Service Animals, Emotional Support Animals, and Guide Dogs2007457
Sadly, many people are asking whether "service animal" laws are increasingly being abused by those that want to scam the device.
There have been news stories, articles, opinion pieces along with other editorials where people rant and complain about people they feel to be abusing the machine. You hear some complain they had to sit near your pet dog at a restaurant that they don't believe is a "real" service dog, varieties complain that their neighbors use a pet in the "no pet" building since they claimed your pet is esa doctors.
Some of the commentary posseses an indignant tone, plus some people are downright angry.
So how exactly does this affect those who legitimately own and employ a service animal to better their lives? In many ways.
For one, it may it harder to navigate bureaucracy of the world when your claim of the disability as well as your service or emotional support animal's status is questioned. In case a landlord or company owner has heard negative stories claiming that many people are abusing the system, it can cause them to look suspiciously at all claimants.
Some landlord and companies have begun requesting proof of status, despite the fact that asking for written or another evidence is not always legal, although many people who just love legitimate service animals and emotional support animals never have taken advantage of registering them, and thus have no such documentation to make.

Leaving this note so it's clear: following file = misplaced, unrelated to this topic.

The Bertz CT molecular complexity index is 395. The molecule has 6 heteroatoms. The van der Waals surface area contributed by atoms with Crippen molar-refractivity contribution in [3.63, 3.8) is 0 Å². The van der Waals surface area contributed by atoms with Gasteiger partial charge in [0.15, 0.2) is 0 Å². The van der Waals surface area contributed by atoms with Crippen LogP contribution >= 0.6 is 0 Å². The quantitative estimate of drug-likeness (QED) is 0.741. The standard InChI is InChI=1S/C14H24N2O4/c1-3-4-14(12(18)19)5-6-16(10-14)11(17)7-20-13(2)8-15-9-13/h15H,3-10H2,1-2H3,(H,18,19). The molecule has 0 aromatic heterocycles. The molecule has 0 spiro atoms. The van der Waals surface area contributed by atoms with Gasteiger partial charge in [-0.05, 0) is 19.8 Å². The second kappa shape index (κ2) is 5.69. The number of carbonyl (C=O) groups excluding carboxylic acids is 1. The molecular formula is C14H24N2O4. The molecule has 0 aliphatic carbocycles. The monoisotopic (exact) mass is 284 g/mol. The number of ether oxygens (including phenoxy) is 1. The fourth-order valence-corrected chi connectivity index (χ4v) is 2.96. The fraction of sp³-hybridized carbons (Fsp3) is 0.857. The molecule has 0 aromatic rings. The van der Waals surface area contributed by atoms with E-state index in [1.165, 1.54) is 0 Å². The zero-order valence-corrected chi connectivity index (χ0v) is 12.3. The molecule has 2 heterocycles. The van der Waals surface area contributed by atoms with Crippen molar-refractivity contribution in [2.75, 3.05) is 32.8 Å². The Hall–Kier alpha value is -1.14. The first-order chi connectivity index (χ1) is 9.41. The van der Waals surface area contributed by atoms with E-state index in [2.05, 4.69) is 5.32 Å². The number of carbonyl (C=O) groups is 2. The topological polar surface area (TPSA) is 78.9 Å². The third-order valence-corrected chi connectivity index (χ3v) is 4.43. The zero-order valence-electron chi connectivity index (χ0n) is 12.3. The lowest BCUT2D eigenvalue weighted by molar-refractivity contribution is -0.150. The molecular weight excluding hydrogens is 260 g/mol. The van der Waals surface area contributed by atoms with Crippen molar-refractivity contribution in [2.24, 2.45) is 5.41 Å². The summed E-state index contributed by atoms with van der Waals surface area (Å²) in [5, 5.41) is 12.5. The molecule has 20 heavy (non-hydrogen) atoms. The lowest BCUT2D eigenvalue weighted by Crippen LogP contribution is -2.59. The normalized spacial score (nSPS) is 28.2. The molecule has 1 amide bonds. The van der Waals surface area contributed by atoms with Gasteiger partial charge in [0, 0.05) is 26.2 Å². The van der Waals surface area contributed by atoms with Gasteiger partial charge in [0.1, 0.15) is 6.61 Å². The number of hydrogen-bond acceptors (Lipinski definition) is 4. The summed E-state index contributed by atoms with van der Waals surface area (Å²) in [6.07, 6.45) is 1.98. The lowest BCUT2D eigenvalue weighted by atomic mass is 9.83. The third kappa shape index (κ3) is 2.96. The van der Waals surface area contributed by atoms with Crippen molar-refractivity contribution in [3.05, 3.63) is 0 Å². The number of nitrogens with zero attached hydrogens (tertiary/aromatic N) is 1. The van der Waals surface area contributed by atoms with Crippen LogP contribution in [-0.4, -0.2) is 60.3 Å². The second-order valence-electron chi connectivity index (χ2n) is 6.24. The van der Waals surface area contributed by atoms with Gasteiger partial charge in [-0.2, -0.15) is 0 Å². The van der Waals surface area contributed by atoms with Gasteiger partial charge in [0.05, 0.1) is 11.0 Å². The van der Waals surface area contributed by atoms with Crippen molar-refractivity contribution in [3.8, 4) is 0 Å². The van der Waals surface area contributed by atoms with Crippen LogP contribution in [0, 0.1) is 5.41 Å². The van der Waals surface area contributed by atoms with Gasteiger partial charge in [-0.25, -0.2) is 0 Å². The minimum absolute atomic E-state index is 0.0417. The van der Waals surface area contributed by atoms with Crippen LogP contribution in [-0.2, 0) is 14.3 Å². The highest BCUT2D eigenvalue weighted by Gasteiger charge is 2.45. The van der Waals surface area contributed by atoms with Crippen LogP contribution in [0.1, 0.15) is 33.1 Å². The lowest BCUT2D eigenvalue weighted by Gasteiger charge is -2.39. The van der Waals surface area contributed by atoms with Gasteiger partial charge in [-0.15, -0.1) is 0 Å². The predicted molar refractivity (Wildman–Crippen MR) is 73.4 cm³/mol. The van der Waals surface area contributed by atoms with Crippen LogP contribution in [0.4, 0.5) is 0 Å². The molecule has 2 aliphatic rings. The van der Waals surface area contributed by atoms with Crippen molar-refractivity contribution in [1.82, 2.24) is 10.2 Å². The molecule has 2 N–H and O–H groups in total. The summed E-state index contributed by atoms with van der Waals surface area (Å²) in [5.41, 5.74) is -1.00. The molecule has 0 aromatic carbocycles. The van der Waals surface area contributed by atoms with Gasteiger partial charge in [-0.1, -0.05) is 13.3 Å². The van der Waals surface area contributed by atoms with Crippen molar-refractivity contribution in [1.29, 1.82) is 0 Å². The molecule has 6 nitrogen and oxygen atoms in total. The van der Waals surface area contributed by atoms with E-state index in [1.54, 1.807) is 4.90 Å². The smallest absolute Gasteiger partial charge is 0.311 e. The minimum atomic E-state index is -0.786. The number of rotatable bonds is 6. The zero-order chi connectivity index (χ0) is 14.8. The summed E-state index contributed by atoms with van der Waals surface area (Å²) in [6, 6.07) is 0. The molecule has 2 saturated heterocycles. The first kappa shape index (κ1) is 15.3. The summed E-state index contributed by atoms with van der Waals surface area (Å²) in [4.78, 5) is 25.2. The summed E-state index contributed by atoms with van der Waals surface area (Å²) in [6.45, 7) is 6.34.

It is the suspicious attitude and illegal demands of some landlords and business people that make registrations services such as the Service Animal Registry of California so important legitimate owners.
Although registration is optional, it will also help shortcut the housing rental and business access issues once the owner can certainly produce a simple document which will often fulfill the owner or landlord. Also, when using public spaces, it is usually easier to give a document with a simple sentence stating, "This is really a service animal" and letting one other party read the information, as opposed to having a long-winded protracted conversation (or worse, argument) in public places, with onlookers listening in and gathering across the discussion.
So, do some people scam the system, or game what the law states? Sadly, the reply is "probably yes." In everyday life, there is always room for abuse and individuals can try to take advantage of many systems that people as a society applied to protect the rights of people who need such protection. For example, many drivers falsely display disabled parking placards to take advantage of free and convenient parking. As well as the number of folks who lie on their tax returns, claim improper tax deductions, abuse retail store return policies, or do other bad acts.
But that percentage of abuse, which in the area of service animal laws is hopefully small, might just be a very small investment when compared to the higher goal of promoting access and equality for those.
In the end, you can not control any system to make it 100% abuse proof. So tolerating the not enough people who scam service animal laws will be the price we gladly pay to ensure the disabled in the great condition of California have equal access under law.